Make Sendmail accept mail from external sources
When you're setting up servers the last thing you want to have to do is put in an all nighter in order to get Sendmail accepting email from outside of your local network. If you're new to Linux this can be a real nightmare. The good news is once this is configured, it'll just keep on working until you take it down. But getting Sendmail to the point where it is working correctly can be a real nightmare.
In this article I will give you a step by step setup for getting Sendmail to accept email from outside of localhost and your own LAN. This will require you to manually edit some configuration files and you will need root access (or sudo access) in order to do this.
In order for this to work I am going to assume you have your own domain name. For the sake of this article we'll illustrate with the sample domain www.sampledomain.com. I will also assume this FQDN is working properly and you have Sendmail already installed and starts properly. The operating system I am using for this example is Ubuntu Server 8.10. With that in mind, let's get to this.
All of the configurations you will be doing will be within the /etc/mail directory. In this directory you will be modifying the following:
Once all of the modifications are made you will then restart Sendmail.
By default Sendmail is setup to only accept mail from localhost. This is the first change that needs to be made. This change is made in the sendmail.mc file. What you are looking for is the following line:
DAEMON_OPTIONS(`Family=inet,Â Name=MTA-v4, Addr=127.0.0.1, Port=smtp')dnl
The line needs to be altered to look like:
DAEMON_OPTIONS(`Family=inet,Â Name=MTA-v4, Port=smtp')dnl
The Addr=127.0.0.1 section instructs Sendmail to only accept email from localhost.
Now you need to add these changes to the sendmail.cf file by issuing the command:
sudo make -C /etc/mail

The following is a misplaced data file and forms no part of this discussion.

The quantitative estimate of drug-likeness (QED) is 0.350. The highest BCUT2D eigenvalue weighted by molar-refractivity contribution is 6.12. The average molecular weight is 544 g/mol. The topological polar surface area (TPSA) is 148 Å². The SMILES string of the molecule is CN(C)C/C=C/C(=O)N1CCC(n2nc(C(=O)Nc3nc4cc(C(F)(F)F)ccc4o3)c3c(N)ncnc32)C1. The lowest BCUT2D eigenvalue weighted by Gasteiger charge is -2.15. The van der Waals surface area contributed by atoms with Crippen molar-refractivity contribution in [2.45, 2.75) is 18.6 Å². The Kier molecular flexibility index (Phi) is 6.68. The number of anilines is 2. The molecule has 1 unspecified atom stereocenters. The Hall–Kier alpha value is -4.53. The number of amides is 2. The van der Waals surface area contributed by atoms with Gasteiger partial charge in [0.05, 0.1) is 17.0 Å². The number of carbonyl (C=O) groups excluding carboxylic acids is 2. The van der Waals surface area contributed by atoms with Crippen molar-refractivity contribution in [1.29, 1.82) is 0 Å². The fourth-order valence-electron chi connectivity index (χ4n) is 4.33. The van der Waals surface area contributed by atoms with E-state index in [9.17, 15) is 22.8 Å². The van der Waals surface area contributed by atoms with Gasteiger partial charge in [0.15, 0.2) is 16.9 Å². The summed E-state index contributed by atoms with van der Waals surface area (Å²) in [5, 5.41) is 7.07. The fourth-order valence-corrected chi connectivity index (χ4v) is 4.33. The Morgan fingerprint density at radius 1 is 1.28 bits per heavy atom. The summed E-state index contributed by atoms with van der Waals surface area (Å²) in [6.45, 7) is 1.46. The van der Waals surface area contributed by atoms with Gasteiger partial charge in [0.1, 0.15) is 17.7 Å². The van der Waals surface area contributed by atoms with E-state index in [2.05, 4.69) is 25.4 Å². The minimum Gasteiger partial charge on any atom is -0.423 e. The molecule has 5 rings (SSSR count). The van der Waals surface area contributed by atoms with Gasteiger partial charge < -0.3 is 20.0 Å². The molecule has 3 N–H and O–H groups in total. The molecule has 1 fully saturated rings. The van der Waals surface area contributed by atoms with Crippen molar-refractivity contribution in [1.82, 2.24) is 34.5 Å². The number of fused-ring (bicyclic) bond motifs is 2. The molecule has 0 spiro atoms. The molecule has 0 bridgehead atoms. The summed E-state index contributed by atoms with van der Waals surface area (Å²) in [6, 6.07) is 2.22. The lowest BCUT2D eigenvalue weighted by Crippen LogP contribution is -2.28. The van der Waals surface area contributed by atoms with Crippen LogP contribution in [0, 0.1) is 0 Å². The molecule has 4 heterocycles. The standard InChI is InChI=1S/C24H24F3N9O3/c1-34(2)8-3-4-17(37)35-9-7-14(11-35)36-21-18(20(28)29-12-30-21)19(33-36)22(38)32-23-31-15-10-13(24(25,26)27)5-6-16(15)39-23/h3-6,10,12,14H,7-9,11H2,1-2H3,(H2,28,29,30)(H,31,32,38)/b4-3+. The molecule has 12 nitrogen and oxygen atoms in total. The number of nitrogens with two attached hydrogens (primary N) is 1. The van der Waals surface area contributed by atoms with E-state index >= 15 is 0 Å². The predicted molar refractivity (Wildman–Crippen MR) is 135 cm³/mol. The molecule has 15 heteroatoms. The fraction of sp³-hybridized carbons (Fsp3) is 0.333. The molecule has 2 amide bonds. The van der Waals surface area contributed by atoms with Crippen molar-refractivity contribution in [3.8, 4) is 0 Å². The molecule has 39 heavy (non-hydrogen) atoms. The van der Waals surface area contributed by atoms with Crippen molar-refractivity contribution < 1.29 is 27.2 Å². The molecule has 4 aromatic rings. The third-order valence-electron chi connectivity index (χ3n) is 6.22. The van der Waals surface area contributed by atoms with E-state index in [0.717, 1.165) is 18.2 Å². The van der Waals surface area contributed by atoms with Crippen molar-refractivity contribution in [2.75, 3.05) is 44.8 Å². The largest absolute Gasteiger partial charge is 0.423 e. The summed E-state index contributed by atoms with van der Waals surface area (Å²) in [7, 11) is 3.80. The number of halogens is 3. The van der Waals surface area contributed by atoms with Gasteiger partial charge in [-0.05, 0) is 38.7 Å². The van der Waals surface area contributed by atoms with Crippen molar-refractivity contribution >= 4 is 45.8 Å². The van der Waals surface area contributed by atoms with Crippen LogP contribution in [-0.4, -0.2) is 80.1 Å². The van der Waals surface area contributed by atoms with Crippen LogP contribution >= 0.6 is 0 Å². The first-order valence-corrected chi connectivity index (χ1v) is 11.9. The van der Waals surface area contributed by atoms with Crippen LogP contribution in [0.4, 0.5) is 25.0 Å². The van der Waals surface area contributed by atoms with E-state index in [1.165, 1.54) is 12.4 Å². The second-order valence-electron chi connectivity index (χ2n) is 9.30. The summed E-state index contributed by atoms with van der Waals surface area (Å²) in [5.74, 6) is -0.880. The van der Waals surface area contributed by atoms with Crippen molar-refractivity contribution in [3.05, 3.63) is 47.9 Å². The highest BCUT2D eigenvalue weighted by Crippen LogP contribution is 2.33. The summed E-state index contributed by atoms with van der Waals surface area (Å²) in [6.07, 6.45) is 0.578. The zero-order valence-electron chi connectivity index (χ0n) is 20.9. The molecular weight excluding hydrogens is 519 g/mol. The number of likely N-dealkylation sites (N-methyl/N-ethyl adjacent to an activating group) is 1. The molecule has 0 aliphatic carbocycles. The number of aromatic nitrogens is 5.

This will add your changes. The reason I use sendmail.mc for these options is that configuring the DAEMON_OPTIONS is a bit confusing and hard to find. The other options are quite easy to add directly to sendmail.cf.
The options you will want to add in this file are for setting your domain name.Â The first option is under the "my official domain name" heading. What you will see in the example is:
replace this with (and remember we're using our sample domain):
The next option will be set for masquerading. In some recent Sendmail releases this is not in the cf by default. Take a look for the quoting section that looks like:
# dequoting map
# class E: names that should be exposed as from this host, even if we masquerade
# class L: names that should be delivered locally, even if we have a relay
# class M: domains that should be converted to $M
# class N: domains that should not be converted to $M
At the bottom of this add:
# who I masquerade as (null for no masquerading) (see also $=M)
Now you are done with the sendmail.cf file.
This file defines access control to your mail server. For our sample we will add the following to the bottom of this file:
Save that file and you have one more configuration to take care of.
This file will define the host names associated with your Sendmail server. In this file we will add:
It is now time to restart Sendmail. Do this with the command:
Once sendmail restarts you should be accepting email from the outside world. Run a test with an email address outside of your domain.
Sendmail isn't really as difficult as it is made out to be. With this simple walkthrough you should have Sendmail accepting mail from all over quickly and easily.Advertisement
Very helpful! Was able to get emails from outside my organization using Red Hat 5. For Red Hat 5 users, make sure to install the sendmail-cf package, or else your ‘make -C /etc/mail’ will fail.
Amazing, worked very well!
Great and simple write-up.
No need to setup mx, a, cname, text files on the DNS for the server?
Where do I put myname for [email protected] please advise thanks – k